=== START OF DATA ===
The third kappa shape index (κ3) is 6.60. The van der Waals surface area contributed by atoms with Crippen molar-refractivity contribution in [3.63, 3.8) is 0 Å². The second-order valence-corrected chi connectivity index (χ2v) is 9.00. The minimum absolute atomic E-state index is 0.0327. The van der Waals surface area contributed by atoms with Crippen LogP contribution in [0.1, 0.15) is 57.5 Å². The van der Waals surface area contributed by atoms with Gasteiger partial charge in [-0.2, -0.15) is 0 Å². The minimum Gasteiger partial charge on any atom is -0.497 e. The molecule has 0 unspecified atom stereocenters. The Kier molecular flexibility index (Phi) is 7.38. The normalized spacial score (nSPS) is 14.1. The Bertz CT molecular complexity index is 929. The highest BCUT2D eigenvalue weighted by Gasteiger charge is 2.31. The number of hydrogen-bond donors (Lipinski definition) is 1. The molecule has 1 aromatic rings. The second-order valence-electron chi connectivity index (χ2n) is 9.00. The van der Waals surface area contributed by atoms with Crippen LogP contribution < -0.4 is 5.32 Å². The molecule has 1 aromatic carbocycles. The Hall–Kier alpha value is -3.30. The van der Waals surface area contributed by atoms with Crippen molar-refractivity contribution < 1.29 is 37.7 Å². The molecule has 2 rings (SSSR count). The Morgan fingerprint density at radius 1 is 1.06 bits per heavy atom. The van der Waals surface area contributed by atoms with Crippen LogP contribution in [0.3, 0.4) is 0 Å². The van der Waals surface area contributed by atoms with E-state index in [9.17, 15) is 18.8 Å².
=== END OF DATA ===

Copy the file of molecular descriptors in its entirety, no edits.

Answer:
The third kappa shape index (κ3) is 6.60. The van der Waals surface area contributed by atoms with Crippen molar-refractivity contribution in [3.63, 3.8) is 0 Å². The second-order valence-corrected chi connectivity index (χ2v) is 9.00. The minimum absolute atomic E-state index is 0.0327. The van der Waals surface area contributed by atoms with Crippen LogP contribution in [0.1, 0.15) is 57.5 Å². The van der Waals surface area contributed by atoms with Gasteiger partial charge in [-0.2, -0.15) is 0 Å². The minimum Gasteiger partial charge on any atom is -0.497 e. The molecule has 0 unspecified atom stereocenters. The Kier molecular flexibility index (Phi) is 7.38. The normalized spacial score (nSPS) is 14.1. The Bertz CT molecular complexity index is 929. The highest BCUT2D eigenvalue weighted by Gasteiger charge is 2.31. The number of hydrogen-bond donors (Lipinski definition) is 1. The molecule has 1 aromatic rings. The second-order valence-electron chi connectivity index (χ2n) is 9.00. The van der Waals surface area contributed by atoms with Crippen LogP contribution < -0.4 is 5.32 Å². The molecule has 1 aromatic carbocycles. The Hall–Kier alpha value is -3.30. The van der Waals surface area contributed by atoms with Crippen molar-refractivity contribution < 1.29 is 37.7 Å². The molecule has 2 rings (SSSR count). The Morgan fingerprint density at radius 1 is 1.06 bits per heavy atom. The van der Waals surface area contributed by atoms with Crippen LogP contribution in [0.3, 0.4) is 0 Å². The van der Waals surface area contributed by atoms with E-state index in [9.17, 15) is 18.8 Å².